The differences between how SFTP and scp work in OpenSSH

July 29, 2017

Although I normally only use scp, I'm periodically reminded that OpenSSH actually supports two file transfer mechanisms, because there's also SFTP. If you are someone like me, you may eventually wind up wondering if these two ways of transferring files with (Open)SSH fundamentally work in the same way, or if there is some real difference between them.

I will skip to the end: sort of yes and sort of no. As usually configured, scp and SFTP wind up working in the same way on the server side but they get there through different fundamental mechanisms in the SSH protocol and thus they take somewhat different paths in OpenSSH. What happens when you use scp is simpler to explain, so let's start there.

How scp works is the same as how rsync does. When you do 'scp file apps0:/tmp/', scp uses ssh to connect to the remote host and run a copy of scp with a special undocumented flag that means 'the other end of this conversation is another scp, talk to it with your protocol'. You can see this in ps output on your machine, where it will look something like this:

/usr/bin/ssh -x -oForwardAgent=no -oPermitLocalCommand=no -oClearAllForwardings=yes -- apps0 scp -t /tmp/

(This is how the traditional BSD rcp command works under the hood, and the HISTORY section of the scp manpage says that scp was originally based on rcp.)

By contrast, how SFTP works is that it is what is called a SSH subsystem, which is a specific part of the SSH connection protocol. More specifically it is the "sftp" subsystem, for which there is actually a draft protocol specification (with OpenSSH extensions). Since the client explicitly asks the server for SFTP (instead of just saying 'please run this random Unix command'), the server knows what is going on and can implement support for its end of the SFTP protocol in whatever way it wants to.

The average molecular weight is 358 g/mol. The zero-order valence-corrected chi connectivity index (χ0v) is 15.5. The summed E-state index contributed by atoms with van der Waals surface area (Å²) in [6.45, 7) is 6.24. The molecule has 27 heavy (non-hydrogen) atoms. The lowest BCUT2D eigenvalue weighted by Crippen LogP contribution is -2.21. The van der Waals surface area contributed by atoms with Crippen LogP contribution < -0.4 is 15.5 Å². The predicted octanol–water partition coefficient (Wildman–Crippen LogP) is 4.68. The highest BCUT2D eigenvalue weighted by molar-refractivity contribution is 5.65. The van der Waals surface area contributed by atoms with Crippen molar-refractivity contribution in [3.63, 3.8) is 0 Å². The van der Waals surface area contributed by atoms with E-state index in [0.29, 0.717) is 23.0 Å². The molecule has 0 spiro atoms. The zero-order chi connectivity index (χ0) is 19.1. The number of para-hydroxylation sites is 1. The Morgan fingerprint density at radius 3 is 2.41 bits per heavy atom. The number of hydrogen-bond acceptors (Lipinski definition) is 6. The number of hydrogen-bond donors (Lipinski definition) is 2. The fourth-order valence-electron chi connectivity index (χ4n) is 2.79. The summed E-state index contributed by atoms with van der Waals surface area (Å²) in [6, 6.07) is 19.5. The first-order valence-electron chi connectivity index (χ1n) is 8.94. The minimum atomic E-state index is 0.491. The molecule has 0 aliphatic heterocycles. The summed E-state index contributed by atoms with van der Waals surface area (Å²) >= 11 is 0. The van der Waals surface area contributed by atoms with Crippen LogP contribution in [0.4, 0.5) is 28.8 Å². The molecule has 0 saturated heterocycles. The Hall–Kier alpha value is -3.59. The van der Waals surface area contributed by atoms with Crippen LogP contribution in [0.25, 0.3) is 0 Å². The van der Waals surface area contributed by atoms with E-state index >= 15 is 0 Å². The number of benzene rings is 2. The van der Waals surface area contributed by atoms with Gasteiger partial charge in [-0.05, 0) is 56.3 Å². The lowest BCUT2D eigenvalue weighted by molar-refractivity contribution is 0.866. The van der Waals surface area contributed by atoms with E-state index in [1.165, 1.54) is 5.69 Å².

As it happens, the normal OpenSSH server configuration implements the "sftp" subsystem by running sftp-server (this is configured in /etc/ssh/sshd_config). For various reasons it does so via your login shell, so if you peek at your server's process list while you're running a sftp session, it will look like this:

 cks   25346 sshd: cks@notty
  |    25347 sh -c /usr/lib/openssh/sftp-server
   |   25348 /usr/lib/openssh/sftp-server

On your local machine, the OpenSSH sftp command doesn't bother to have its own implementation of the SSH protocol and so on; instead it runs ssh in a special mode to invoke a remote subsystem instead of a remote command:

/usr/bin/ssh -oForwardX11 no -oForwardAgent no -oPermitLocalCommand no -oClearAllForwardings yes -oProtocol 2 -s -- apps0 sftp

However, this is not a universal property of SFTP client programs. A SFTP client program may embed its own implementation of SSH, and this implementation may support different key exchange methods, ciphers, and authentication methods than the user's regular full SSH does.

(We ran into a case recently where a user had a SFTP client that only supported weak Diffie-Hellman key exchange methods that modern versions of OpenSSH sshd don't normally support. The user's regular SSH client worked fine.)

So in the end, scp and SFTP both wind up running magic server programs under shells on the SSH server, and they both run ssh on the client. They give slightly different arguments to ssh and obviously run different programs (with different arguments) on the server. However, SFTP makes it more straightforward for the server to implement things differently because the client explicitly asks 'please talk this documented protocol with me'; unlike with scp, it is the server that decides to implement the protocol by running 'sh -c sftp-server'. OpenSSH sshd has an option to implement SFTP internally, and you could easily write an alternate SSH daemon that handled SFTP in a different way.

It's theoretically possible to handle scp in a different way in your SSH server, but you would have to recognize scp by knowing that a request to run the command 'scp -t <something>' was special. This is not unheard of; git operates over SSH by running internal git commands on the remote end (cf), and so if you want to provide remote git repositories without exposing full Unix accounts you're going to have to interpret requests for those commands and do special things. Github does this along with other magic, especially since everyone uses the same remote SSH login (that being

Written on 29 July 2017.
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Last modified: Sat Jul 29 01:06:13 2017
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